Coronavirus briefing: Travel curbs ramped up again in Europe
Coronavirus briefing: Travel curbs ramped up again in Europe
The epidemic
  • Globally recorded cases have stabilized, owing to a decline in in the US and a flattening out in Brazil. Deaths per day have also declined slightly in the US. Case growth has slowed in South Africa over the past weeks.
  • Cases have continued to rise in India, and the situation in South Asia and Latin America remains severe. Case growth has also risen considerably in Indonesia and the Philippines.
  • Cases in Europe have continued to increase. Spain has continued to drive cases, but the situation has also deteriorated in France, and to a lesser extent Germany and the UK.
  • In Sweden, the number of new cases has continued to climb. Increased testing may also contribute to the figures, however.
  • Cases have also risen further in Denmark while they were more stable in Norway and Finland. Hospitalisations have remained stable in all the Nordics.
  • In the Baltics, daily cases increased further in Lithuania but recoiled down in Estonia and Latvia.
Policy
  • More travel restrictions were added in Europe: among others, the UK added several European countries, incl France and the Netherlands, to its quarantine restrictions list. Germany now requires quarantine for travelers from several parts of Spain.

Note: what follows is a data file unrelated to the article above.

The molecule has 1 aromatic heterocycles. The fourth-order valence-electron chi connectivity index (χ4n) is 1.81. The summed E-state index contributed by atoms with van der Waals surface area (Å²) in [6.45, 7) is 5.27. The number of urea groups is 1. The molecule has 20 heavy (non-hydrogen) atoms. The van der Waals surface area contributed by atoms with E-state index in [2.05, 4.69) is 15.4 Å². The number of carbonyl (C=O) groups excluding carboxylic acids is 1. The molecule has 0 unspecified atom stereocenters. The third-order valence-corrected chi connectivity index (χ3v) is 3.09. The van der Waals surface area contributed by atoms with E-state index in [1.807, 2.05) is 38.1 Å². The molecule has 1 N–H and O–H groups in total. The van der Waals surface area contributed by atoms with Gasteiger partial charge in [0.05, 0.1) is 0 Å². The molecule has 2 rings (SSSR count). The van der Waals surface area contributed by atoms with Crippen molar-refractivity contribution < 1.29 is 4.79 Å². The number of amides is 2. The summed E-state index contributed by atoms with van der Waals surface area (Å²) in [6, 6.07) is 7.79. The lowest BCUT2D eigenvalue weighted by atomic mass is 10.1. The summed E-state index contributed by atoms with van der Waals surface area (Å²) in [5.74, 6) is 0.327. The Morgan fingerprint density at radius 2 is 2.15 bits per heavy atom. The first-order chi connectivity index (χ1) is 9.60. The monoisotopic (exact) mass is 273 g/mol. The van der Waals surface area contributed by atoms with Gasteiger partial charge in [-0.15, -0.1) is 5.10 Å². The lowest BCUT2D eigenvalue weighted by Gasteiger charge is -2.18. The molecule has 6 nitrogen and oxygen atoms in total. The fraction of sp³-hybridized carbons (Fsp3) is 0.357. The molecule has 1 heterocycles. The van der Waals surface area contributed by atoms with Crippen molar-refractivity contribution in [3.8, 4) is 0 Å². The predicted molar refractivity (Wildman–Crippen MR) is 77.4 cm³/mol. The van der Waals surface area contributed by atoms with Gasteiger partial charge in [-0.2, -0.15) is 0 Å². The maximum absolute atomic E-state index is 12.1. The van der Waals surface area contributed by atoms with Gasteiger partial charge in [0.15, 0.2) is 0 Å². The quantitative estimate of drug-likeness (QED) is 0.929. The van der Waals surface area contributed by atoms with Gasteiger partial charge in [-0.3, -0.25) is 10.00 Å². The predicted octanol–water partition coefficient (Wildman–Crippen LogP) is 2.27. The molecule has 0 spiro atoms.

• Russia was the first country to approve a coronavirus vaccine, which will start to be distributed in the country. The vaccine has not gone through the large-scale stage III trials, however.
  • The EU bought 300 million doses of AstraZeneca’s coronavirus vaccine. Many national governments have also made large pre-purchase deals.
  • In Finland, masks and working from home are now recommended. Denmark mandated the use of masks in public transport.
  • Norway added quarantine requirement to several European countries and more Swedish regions. The government now recommends the use of masks in some situations.
Economic effects
  • Finnish data showed that the country’s GDP dropped only 3.2% in Q2, read more here. Danish data also indicates that the GDP plunged less than in Sweden.
  • Swedish July CPI surprised on the upside, supported by several subgroups, read more here


PDF-Document Read the full analysis/report here (pdf)


Maija Kaartinen 
Economist 
Swedbank AB (publ) 
SE-105 34 Stockholm 
Phone: +46 8 700 92 73 
research.swedbank.se 


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